Donnerstag, 13. Dezember 2012

The Cherry Thing (Remixes)

neneh cherry & the thing - The Cherry Thing (Remixes)

Four Tet, Merzbow, Jim O'Rourke, Kim Hiorthoy, Lindstrøm & Prins Thomas, Nymph, Lasse Marhaug and more contribute remixes of Neneh Cherry & The Thing's (Mats Gustaffson, Paal Nilssen-Love and Ingebrigt Håker Flaten) acclaimed covers LP 'The Cherry Thing'. Pushed to pick highlights, we'd point out Four Tet's cool interpolation of their Suicide version 'Dream Baby Dream'; a mysterious revision of Madvillain's 'Accordion' by Jim O'Rourke; the hyperjazz tension of Merzbow's mix to their re-do of Mats Gustaffson's 'Sudden Moment'; a brooding, honking take of their cover of The Stooges' 'Dirt' by Christof Kurzmann; the seething, barely repressed cosmic violence of Lasse Marhaug's Poole Blount Dub for their take on Don Cherry's 'Golden Heart'.!pl=da618cb7311f30aac3e5f13a67ad9f510da37a9a

el infierno musical review / fertile listening

Though I've only recently come across Christof Kurzmann's work, it stretches back to that early 90s post rock era. What do you say about someone who's projects have involved deconstructed re-workings of Robert Wyatt songs, electronica, long-form improvised pop music and musique concrète-inspired ambience? One recent work sees a clipped clarinet duet over programmed beats while someone sings dryly about their discovery / admiration of Eric Dolphy.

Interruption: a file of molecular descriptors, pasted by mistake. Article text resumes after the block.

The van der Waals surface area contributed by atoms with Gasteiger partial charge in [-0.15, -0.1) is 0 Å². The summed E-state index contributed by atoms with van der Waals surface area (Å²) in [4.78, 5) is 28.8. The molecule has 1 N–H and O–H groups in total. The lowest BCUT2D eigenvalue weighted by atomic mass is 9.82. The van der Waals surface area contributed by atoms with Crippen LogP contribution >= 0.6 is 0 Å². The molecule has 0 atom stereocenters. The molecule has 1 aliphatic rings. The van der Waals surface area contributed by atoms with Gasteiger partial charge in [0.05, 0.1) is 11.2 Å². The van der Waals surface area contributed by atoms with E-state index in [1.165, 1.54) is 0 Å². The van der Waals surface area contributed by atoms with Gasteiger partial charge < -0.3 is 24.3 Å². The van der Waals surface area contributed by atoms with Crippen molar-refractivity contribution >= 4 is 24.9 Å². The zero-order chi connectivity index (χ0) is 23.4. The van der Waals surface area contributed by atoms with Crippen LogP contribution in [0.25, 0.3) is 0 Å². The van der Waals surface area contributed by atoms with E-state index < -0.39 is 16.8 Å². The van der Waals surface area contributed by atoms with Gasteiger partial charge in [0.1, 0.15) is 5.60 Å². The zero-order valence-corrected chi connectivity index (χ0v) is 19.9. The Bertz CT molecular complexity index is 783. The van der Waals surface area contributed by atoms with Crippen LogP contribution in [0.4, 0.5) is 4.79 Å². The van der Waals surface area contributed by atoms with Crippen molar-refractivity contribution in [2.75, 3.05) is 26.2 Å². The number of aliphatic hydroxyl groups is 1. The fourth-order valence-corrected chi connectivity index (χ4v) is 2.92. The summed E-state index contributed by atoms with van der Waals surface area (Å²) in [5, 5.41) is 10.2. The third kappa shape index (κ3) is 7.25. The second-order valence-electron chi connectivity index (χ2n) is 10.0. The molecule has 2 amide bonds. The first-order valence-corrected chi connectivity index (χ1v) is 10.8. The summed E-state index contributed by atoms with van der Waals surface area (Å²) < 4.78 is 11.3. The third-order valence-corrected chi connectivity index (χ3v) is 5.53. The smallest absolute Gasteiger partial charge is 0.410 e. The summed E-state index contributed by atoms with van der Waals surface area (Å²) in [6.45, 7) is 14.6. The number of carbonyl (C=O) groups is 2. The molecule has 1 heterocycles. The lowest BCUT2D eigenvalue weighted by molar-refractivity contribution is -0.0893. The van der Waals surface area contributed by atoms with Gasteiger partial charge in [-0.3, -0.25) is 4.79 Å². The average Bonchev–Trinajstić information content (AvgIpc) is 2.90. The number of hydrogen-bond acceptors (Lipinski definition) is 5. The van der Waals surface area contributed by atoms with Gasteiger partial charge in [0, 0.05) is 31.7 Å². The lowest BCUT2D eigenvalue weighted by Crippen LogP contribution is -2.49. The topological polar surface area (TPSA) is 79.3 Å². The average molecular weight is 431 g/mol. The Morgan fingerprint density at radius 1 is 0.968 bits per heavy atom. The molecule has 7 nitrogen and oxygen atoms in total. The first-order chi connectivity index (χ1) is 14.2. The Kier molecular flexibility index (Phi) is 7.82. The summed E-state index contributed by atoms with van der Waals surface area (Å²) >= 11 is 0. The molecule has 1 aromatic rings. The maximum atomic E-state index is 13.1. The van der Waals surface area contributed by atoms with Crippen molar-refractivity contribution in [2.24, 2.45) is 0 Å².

His latest, El Infierno Musical, brings together an international set of artists from wide-ranging traditions to record a suite of songs with lyrics translated from a mid-20th Century Argentinian poet born to Russian Jewish immigrant parents. Confused yet? The album uses sound itself as an invisible glue between genres and techniques. The resonant scrape of a bow across a double bass merges in the space of your room with the clattering buzz droning from a laptop. The songs are sung with a sense of pop but shadowed closely by clarinet. I listened to the Infierno, both marvelling at it and wondering what exactly I was hearing.

Perhaps it's inevitable: we've only been recording music for a little over a century and we only very recently have access to so much of it so readily. I distinctly remember hearing an NPR report on how the Nonesuch label's introduction of field-and-world music recordings hit the Western music world with such shock in the late-60s / early-70s. By the 90s, it all still felt new; the tools and technologies (like samplers) were even newer. It could be that we are experiencing the first waves of musicians that are truly comfortable with both what the entire world of music has to offer as well as the tools with which we currently have to manipulate it.